C.J. Uzomah, now the oldest starting skills player on the Bengals offense at age 28, broke into the NFL on that 2015 edition that became the first AFC North team to start a season 8-0.
Uzomah, as every Cincinnati school kid knows, is the tight end who caught Andy Dalton's last Bengals touchdown pass and Joe Burrow's first. He's also the last offensive or defensive player left from that group and he's got some sweet memories for a team looking to make its way with six new veteran starters on defense and an offense with six projected Opening Day starters drafted in the first or second rounds in the last five drafts.
But Uzomah said after Tuesday's practice these Bengals have something better than those Bengals. He has seen it in the four voluntary workouts where, for instance, he has been chattering with safeties Vonn Bell and Jessie Bates III after certain routes. Or cornerback Trae Waynes. Or anybody, really.
"The communication we have right now is something that I haven't really seen in a long time in my football playing career in general," Uzomah said. "And the communication between the coaching staff and us right now and how transparent we are with everything, where the coaches are telling us exactly what we're going to do and we're like all right, nice. If we're going to do that, we're going to do it all out. Give them everything we've got. Because they're taking it somewhat easy on us."
The reason the Bengals have opted for these suddenly very voluntary practices is because they want to get to know each other on the field before 2021 starts so they can avoid the pitfalls of a 2020 season they didn't get on the field like this until August.
It looked like the Bengals did it again Tuesday with all their offensive and defensive players showing up, just like they did for last week's first practice.
"Where some teams are like, 'We don't want to do anything at all,' we're like, 'We're not having the year that we had last year,''' Uzomah said. "We all know that. So in the locker room, that's something that we're building on, and we want to get better at. If I'm doing something and Trae tells me 'that's not going to work,' then I'm going to tell him 'that's not going to work,' like vice versa. Just the open dialogue, the communication, the camaraderie…
"It's just something that togetherness and the way that we're wanting to go about this season and show that last year was last year, the year prior was the year prior, and this is a new team, I think is really showing even as early as these OTAs."
The major reasons for this kind of a big spring attendance are leaders like Uzomah, knocking on wood with his Achilles feeling as good as new after tearing it in last season's second game.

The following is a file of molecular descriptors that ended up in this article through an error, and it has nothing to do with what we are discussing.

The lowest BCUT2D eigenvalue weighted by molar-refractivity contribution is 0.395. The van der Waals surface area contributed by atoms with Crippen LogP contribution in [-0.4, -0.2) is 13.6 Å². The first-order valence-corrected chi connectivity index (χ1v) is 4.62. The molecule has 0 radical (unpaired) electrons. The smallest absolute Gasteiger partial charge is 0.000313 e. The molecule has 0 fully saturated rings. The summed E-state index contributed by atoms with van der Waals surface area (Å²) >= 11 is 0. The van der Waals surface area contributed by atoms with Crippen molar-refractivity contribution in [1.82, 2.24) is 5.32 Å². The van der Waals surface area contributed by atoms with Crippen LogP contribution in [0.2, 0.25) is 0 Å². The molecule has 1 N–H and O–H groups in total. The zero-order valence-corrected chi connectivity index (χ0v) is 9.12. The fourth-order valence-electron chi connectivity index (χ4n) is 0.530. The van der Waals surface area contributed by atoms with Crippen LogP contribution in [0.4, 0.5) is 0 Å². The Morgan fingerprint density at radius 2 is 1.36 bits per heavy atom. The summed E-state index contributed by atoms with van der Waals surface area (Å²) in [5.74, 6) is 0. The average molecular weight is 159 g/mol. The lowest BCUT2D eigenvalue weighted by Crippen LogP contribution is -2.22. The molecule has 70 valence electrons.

"I don't want to jinx or anything, but I don't really feel it," he said.
He's the kind of guy easy to get along with even though he's got a brutal locker room needle. One of those guys a room absolutely needs. As Burrow found out in February and March when they were sharing the Paul Brown Stadium training room during their rehab.
"You just say some stuff. Shoot the (breeze) a little bit," Uzomah said. "The good things I can say is we have been talking crap about chess right now. We haven't played yet but he thinks he's good at chess. He probably watched Queen's Gambit. I have been playing chess for longer than that. I think I've probably got him on that. He knows I like traveling a lot and he will hit me with, so where we going? You going somewhere and going to get another dumb tattoo? I say yes the majority of the time."
Uzomah hopes it helped Burrow because he says it sure as heck helped him get through.
"I hope it helped him mentally," Uzomah said. "Having someone else in there and you are going through, not the same injury, but you are going through the rehab process together that definitely helped me. Nice, I have to make sure I get right and I can run routes for him when he's ready and stay here and things like that. He's got a dry sense of humor that I got to finally see. I don't know how much of it you guys get to see, but he actually is pretty funny. He throws some subtle jabs out there that make you be like, all right, here he is."
And, ready or not, here is Uzomah.
He's charismatic, personable, funny. Here's another reason he's great for a room. Uzomah may be Burrow's oldest receiver, but he's young enough to dream for his buddy and all his mates. This latest dream was inspired by his beloved Chelsea soccer club that just won the European crown.
"Right after the Super Bowl, I want a bottle of champagne and just bust it open and just start spraying every one with it," Uzomah said. "That's something you dream of as a little kid, and it's something I still aspire to and that's what we're working for."
He remembers Tom Brady throwing the Lombardi Trophy from his boat to another when he tried to target one of his tight ends, Cam Brate, during the Buccaneers' Super Bowl celebration back in February. Uzomah sees another image and he's throwing the Lombardi to Burrow.
"Yeah. Why not? Are you kidding me? I'll throw it to him," Uzomah said. "Like hey, give your arm a rest. You've been throwing too many touchdowns. Just rest it right now. I got you. I'll start tossing it."
That's why old guys are here in June. They're young enough to dream about February.
Check out some of the best photos from Week 2 of the Bengals Organized Team Activities.